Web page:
When Eloise Greenfield was born on May 17, 1929, African-Americans were undeniably an underclass in America, but their portrayal in popular culture was even worse. How could future generations see their potential if all they saw were stereotypes and horrifying news accounts about people who looked like them? Greenfield set out to change the future by giving the children hope in books that didn’t lie to them.
Parmele, North Carolina, was the birthplace of Eloise (née Little) Greenfield. Racism would have been part of her young life, but once the Great Depression hit months later, things would have gotten worse as competition and fear fueled racial hatred and fears. Greenfield recalls that racism was particularly noticeable when her parents took the children to visit grandparents further south.
Life in the big city of Washington, D.C., where the Little family moved to live, would have been quite different from Parmele, though racism was still common. The family lived in the Langston Terrace Dwellings, which were built between 1935 and 1938 under the Public Works Administration program, created by the federal government. Langston Terrace included gardens and a communal courtyard with statues that doubled as children’s playground equipment. A terra cotta frieze along the courtyard told the history of African-Americans from enslavement through World War I. The residents put their all into the complexes and made homes, not merely apartments, which explains why Greenfield has fond memories of her life there, as she writes in her semi-autobiography, Childtimes: A Three-Generation Memoir (1979).
Greenfield attended Miner Teachers College for three years until she realized that her shyness and desire to teach were in conflict. The school was considered the elite for training African-American teachers, who worked around the country, so deciding to stay or not would have been a difficult choice but one she made nonetheless. Upon leaving college in 1949 she got a job at the U.S. Patent Office. Like most authors, she continued with the full-time job even after getting married to Robert J. Greenfield and having two children, because writing is “life work” for her.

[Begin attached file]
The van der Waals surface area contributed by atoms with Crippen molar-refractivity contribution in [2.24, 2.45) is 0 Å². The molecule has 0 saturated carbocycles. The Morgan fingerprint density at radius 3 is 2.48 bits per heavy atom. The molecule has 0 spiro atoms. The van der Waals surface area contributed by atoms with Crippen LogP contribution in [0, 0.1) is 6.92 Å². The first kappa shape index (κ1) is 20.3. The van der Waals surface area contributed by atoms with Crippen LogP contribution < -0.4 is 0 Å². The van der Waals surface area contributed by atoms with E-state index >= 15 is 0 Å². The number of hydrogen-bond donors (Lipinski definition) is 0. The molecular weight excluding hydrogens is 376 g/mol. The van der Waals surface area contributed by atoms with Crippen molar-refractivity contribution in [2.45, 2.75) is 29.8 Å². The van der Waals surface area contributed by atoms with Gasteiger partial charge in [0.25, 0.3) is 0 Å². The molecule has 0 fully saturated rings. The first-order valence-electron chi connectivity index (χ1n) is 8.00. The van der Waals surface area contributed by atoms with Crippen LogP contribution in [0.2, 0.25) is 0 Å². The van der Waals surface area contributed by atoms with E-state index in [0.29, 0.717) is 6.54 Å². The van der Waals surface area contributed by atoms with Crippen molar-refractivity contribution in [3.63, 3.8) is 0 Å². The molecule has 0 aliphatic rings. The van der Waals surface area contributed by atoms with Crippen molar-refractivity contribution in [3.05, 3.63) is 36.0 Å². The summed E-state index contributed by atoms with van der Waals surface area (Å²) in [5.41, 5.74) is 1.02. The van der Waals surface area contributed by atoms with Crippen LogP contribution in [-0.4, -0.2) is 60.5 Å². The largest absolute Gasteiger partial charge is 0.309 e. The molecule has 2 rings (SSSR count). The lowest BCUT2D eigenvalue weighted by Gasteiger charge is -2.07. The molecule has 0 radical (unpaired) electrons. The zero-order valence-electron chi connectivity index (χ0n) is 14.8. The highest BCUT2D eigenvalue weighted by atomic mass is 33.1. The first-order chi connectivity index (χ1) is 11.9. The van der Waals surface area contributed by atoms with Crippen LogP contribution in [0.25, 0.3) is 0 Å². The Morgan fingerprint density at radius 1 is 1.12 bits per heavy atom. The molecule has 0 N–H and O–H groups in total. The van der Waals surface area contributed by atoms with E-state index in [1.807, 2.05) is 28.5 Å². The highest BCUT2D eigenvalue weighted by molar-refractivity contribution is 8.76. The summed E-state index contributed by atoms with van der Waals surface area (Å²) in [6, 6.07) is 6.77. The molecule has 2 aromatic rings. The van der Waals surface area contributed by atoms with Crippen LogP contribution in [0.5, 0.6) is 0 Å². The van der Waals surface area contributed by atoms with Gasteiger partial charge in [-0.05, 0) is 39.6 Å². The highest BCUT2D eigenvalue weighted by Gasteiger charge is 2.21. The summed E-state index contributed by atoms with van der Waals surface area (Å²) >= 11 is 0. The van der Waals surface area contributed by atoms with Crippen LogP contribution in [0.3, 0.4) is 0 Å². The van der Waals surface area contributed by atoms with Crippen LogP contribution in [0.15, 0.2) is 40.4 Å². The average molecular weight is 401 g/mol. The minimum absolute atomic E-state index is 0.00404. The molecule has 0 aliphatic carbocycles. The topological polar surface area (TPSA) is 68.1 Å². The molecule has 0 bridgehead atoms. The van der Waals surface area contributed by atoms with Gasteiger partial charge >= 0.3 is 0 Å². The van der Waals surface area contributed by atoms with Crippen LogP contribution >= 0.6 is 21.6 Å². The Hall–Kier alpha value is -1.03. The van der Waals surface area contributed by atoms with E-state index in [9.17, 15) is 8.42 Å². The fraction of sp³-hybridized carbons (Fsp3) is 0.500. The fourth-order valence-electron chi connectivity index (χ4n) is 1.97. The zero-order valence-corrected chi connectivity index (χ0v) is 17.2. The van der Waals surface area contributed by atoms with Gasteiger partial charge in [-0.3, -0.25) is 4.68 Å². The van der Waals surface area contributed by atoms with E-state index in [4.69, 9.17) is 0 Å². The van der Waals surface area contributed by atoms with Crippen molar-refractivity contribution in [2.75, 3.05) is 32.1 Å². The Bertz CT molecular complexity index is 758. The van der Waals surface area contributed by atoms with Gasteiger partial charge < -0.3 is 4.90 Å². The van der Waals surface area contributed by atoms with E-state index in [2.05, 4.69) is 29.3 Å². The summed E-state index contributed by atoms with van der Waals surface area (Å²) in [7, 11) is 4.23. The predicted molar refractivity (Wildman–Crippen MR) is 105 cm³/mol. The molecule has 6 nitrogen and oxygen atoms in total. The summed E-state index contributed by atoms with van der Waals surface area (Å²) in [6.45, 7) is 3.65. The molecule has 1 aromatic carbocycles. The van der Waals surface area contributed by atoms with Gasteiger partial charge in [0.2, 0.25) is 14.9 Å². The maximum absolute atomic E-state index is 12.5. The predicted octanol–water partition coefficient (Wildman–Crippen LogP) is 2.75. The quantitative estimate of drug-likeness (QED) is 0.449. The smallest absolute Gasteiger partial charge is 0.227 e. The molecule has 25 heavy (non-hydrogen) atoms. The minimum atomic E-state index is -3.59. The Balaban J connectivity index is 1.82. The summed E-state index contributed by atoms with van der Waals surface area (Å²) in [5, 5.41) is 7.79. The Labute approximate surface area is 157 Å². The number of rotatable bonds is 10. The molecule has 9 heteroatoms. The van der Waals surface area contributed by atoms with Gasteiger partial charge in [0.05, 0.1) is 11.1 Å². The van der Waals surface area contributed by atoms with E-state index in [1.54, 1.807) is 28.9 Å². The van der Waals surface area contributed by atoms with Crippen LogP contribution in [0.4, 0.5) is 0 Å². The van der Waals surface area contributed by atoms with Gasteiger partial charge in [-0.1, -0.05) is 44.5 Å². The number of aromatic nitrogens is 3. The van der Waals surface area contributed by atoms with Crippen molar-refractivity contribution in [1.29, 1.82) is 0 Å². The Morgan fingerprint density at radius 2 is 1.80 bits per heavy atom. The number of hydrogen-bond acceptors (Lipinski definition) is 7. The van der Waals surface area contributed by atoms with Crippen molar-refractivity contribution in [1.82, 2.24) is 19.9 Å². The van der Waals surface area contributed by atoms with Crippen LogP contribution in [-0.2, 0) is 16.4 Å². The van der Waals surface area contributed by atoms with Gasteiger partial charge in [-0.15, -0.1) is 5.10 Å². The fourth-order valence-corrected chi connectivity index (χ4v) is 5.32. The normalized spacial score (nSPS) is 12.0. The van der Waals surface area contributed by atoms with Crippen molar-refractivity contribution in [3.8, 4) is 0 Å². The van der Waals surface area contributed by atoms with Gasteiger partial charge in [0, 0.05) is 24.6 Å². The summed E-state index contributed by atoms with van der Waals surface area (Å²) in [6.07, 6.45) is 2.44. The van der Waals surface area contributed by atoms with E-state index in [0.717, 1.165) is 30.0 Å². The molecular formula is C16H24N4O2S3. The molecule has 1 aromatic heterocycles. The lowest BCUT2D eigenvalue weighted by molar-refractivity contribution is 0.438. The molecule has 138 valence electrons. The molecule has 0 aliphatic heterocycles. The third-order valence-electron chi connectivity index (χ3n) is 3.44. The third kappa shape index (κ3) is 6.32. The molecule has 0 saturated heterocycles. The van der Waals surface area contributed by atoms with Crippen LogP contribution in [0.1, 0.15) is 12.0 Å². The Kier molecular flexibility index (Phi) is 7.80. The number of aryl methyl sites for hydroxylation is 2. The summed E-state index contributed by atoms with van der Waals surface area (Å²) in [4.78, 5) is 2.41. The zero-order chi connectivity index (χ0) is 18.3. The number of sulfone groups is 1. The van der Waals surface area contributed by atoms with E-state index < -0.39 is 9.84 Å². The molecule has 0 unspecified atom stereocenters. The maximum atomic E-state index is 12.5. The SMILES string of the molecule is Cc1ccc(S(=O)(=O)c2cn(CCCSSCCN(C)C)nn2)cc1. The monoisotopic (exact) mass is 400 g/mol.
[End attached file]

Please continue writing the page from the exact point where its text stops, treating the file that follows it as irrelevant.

Greenfield wrote poems and short stories throughout the 1950s, but her first publication was a poem in 1962 in the Hartford Times, an afternoon daily paper. By 1971 she had joined the District of Columbia Black Writers Workshop, where she worked as well as found inspiration and feedback. Her first children’s book, Rosa Parks (1973), won the 1st Carter G. Woodson Book Award from the National Council for the Social Studies.
Greenfield remains active as an author and speaker today; she even has an active Twitter account. Her most recent book to date is from 2016: In the Land of Words, a collection of 21 poems. She has received numerous awards for her lifetime of work to promote African American literature and children’s literature as well as for individual books, stories, and poems. Her works include historical topics, slices of life, and insights on the acts of writing and reading. Let’s conclude with a repeated stanza from her poem Harriet Tubman so we can feel the truth and the beauty of her words.
Harriet Tubman didn’t take no stuff
Wasn’t scared of nothing neither
Didn’t come in this world to be no slave
And wasn’t going to stay one either
(From Honey, I Love and Other Love Poems: 25th Anniversary Edition by Eloise Greenfield. Copyright © 2003 by Eloise Greenfield.)